Degrowth and the ‘assistance’ of Modern Monetary Theory

This is an excellent article by Jason Hickell on degrowth and how Modern Monetary Theory (MMT) helps that narrative. Indeed MMT always helps anything that needs resources directed towards it because it actually explains how the monetary system works and shows that money is human created for whatever purpose is required!

The article itself is short, lucid – and well worth a read.

For me the interesting part is that the author suggests that capitalism seeks to sabotage public abundance in order to generate private riches.

I’m not so sure that this was ever actually capitalism’s ‘intention’ because capitalism was originally wedded to the gold standard. So by definition money was short. Mind you the enclosures certainly shut off a public abundance for spurious reasons and effectively encouraged much more private endeavour. The result was certainly to ensure that the most determined capitalists grabbed as many resources as they could in order to become wealthy.

I do agree that that public affluence tends to render private need redundant. One has only to compare the NHS with the American health system to know that that must be true.

So the idea that taxes pay for expenditure is a great advantage to the privately wealthy, who can even suggest that they provide the resources for government.

Understanding that taxes pay for nothing but prevent inflation is thus able to be considered a concept of monumental stupidity. Private is always better than public because the private sector creates the money and know what they’re on about – and so on. All rubbish of course.

Furthermore, should they be suggested, Universal (Basic) Services are certainly a distinct threat to capitalism. Though I’m unsure why capitalism should, by its supporters, be considered so fragile.

But in any case, capitalism itself has, I’d suggest, been bastardised into either, first, financial capitalism which, through banking, feeds off everything and everyone and thus largely redistributes resources that exist already, or, second, crony capitalism as demonstrated by the ‘friendly’ award of PPE contracts at extortionate prices to Tory Party donors, which is those ‘friends’ feeding off the money creation machine that is government.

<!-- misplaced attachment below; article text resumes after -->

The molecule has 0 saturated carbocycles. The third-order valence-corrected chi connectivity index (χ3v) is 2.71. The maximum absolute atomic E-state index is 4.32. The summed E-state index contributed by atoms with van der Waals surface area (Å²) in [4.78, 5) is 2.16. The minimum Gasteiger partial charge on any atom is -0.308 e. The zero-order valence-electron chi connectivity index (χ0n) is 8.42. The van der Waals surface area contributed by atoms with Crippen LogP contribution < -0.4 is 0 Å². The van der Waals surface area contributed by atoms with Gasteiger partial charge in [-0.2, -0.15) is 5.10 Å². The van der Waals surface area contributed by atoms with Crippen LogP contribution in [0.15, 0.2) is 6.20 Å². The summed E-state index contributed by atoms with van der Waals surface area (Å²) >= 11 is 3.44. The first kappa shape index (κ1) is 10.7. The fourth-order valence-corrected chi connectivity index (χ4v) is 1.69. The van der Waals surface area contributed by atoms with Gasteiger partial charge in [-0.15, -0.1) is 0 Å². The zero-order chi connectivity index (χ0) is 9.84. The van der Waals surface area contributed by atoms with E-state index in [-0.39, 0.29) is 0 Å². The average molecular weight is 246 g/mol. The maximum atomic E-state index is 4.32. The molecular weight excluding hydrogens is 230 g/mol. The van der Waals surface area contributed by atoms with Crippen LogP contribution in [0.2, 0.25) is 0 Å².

So the economy, supposedly a common project, seems less to work for everyone and more and more to be a project hijacked by finance and corruption.

Giorgos Kallis suggests that, “capitalism cannot survive under conditions of abundance”. Actually it seems to me that it needs to be spelt out rather better: “Capitalism – which is inherently private – cannot easily flourish under conditions of public abundance”

Once people’s basic needs are met then capitalism becomes the ‘nice to have’ rather than the essential category, and financiers, or indeed capitalists, have less to exploit. As an ex mini capitalist myself, (I have to admit that wine is in the nice to have category) I’m not entirely convinced basic capitalism is always wrong as long as it operates in a fair rules framework. What has made it much worse is the way that capitalism has been exploited by the financiers – I’ve certainly felt their pressure – or even the regrettable PFI of both Conservatives and, shamefully, Labour, which renders state capitalist requirements as simply something to be exploited by big business and private finance.

So when Jason Hickell says that “MMT provides an opportunity for us to create a post-growth, post-capitalist economy” he is saying no more than it is possible now with our current monetary system.

So money is decidedly not the problem, nor even capitalism.

Political will is the problem.